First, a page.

Economic Comparison of Undercutter and Traditional Tillage Systems for Winter Wheat-Summer Fallow Farming

Economic Comparison of Undercutter and Traditional Tillage Systems for Winter Wheat-Summer Fallow Farming

EB2022E
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Andrey Zaikin, School of Economic Sciences, Washington State University, 101 Hulbert Hall, Pullman, WA 99164-6210, Douglas Young, School of Economic Sciences, Washington State University, 101 Hulbert Hall, Pullman, WA 99164-6210, William Schillinger, Dept. of Crop and Soil Sciences, Washington State University, Dryland Research Station, Lind, WA 99341
Wind erosion and blowing dust are major problems for traditional winter wheat-summer fallow tillage in eastern Washington due to reduced soil productivity and air quality. Although conservation tillage summer fallow can reduce wind erosion markedly, relatively few farmers in the low-precipitation (less than 12 inch/year) region of the Inland Pacific Northwest use it because of investment requirements for conservation tillage machinery and reluctance to change “tried and proven” traditional tillage methods. This bulletin addresses these barriers by comparing economic results from using a conservation V-sweep undercutter and traditional fallow tillage systems on a case-study farm near Ritzville, Washington. The undercutter produced a similar wheat yield to the 46 bu/ac eight-year average with traditional fallow. Furthermore, the conservation method was more profitable than the traditional system on the case-study farm due to slightly lower production costs. Eligibility for conservation payments further strengthened the profitability advantage of the undercutter system.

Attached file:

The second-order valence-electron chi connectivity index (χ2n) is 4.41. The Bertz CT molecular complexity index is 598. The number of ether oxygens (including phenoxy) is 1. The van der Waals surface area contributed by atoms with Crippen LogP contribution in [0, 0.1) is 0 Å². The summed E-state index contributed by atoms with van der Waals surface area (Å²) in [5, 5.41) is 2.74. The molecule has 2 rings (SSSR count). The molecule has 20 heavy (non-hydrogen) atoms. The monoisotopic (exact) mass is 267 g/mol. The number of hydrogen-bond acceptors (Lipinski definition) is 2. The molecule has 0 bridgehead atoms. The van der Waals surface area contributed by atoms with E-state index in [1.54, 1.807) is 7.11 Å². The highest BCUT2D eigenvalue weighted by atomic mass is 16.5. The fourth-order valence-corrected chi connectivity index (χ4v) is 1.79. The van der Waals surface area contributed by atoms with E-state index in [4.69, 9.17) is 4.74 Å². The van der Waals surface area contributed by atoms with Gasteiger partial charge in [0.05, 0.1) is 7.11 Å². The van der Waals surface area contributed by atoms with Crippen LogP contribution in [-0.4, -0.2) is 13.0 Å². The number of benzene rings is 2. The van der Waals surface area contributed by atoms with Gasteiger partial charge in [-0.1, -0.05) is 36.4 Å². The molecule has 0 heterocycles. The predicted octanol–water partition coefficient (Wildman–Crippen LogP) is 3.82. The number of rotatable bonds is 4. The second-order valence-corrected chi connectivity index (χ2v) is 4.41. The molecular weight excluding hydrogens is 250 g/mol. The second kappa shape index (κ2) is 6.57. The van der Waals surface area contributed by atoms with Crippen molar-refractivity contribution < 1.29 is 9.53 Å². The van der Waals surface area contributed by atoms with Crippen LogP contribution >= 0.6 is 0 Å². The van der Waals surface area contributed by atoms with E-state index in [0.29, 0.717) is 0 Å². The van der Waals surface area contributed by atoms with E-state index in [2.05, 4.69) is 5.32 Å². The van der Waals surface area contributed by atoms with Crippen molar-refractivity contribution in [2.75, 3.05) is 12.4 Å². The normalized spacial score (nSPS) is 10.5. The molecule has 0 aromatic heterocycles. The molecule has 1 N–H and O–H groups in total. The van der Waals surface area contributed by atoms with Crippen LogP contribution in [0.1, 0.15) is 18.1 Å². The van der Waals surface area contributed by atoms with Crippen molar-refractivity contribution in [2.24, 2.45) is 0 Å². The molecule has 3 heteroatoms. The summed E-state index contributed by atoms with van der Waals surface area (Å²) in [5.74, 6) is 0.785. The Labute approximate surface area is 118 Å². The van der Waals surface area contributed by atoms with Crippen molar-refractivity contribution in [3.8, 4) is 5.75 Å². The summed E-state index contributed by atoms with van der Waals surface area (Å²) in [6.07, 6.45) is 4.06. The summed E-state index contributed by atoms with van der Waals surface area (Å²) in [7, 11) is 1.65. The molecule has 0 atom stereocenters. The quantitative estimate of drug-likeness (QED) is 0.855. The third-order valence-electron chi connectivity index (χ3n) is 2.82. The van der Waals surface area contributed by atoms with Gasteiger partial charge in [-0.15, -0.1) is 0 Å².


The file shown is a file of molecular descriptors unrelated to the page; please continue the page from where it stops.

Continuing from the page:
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Note

Enterprise costs and returns vary per farm and over time for any particular farm due to differences in

  • Capital, labor, land, and management resources
  • Type and size of machinery complement
  • Cultural practices
  • Size of farm and enterprise
  • Crop yields
  • Input prices
  • Commodity prices

Costs can also be calculated differently depending on the intended use of the cost estimate. The information in this publication represents costs and returns of a case study in Adams County,

Washington, of a farmer using both low-disturbance V-sweep undercutter conservation tillage* and traditional tillage systems for summer fallow prior to producing winter wheat. To avoid drawing unwarranted conclusions from this case study, closely examine the assumptions and data used and make appropriate adjustments to your situation.

*The HaybusterTM undercutter implement used in this study has 32-inch wide V-shaped blades with 28-inch spacing between blades (on two tiers) to slice below the soil surface with minimum soil lifting. As a primary spring tillage implement, the undercutter completely severs capillary pores to halt liquid water movement towards the soil surface to retain seed-zone moisture in summer fallow. The pitch of each blade can be individually adjusted to ensure uniform horizontal movement (i.e., minimum soil lifting) underneath the soil and easily fitted to deliver aqua nitrogen fertilizer for primary spring tillage. Depending on soil texture, farmers may or may not want to attach a finishing implement behind the undercutter to break large soil clods and fill air voids. The undercutter also works well for killing Russian thistles after wheat harvest.

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Copyright 2007 Washington State University

Published Febuary, 2007

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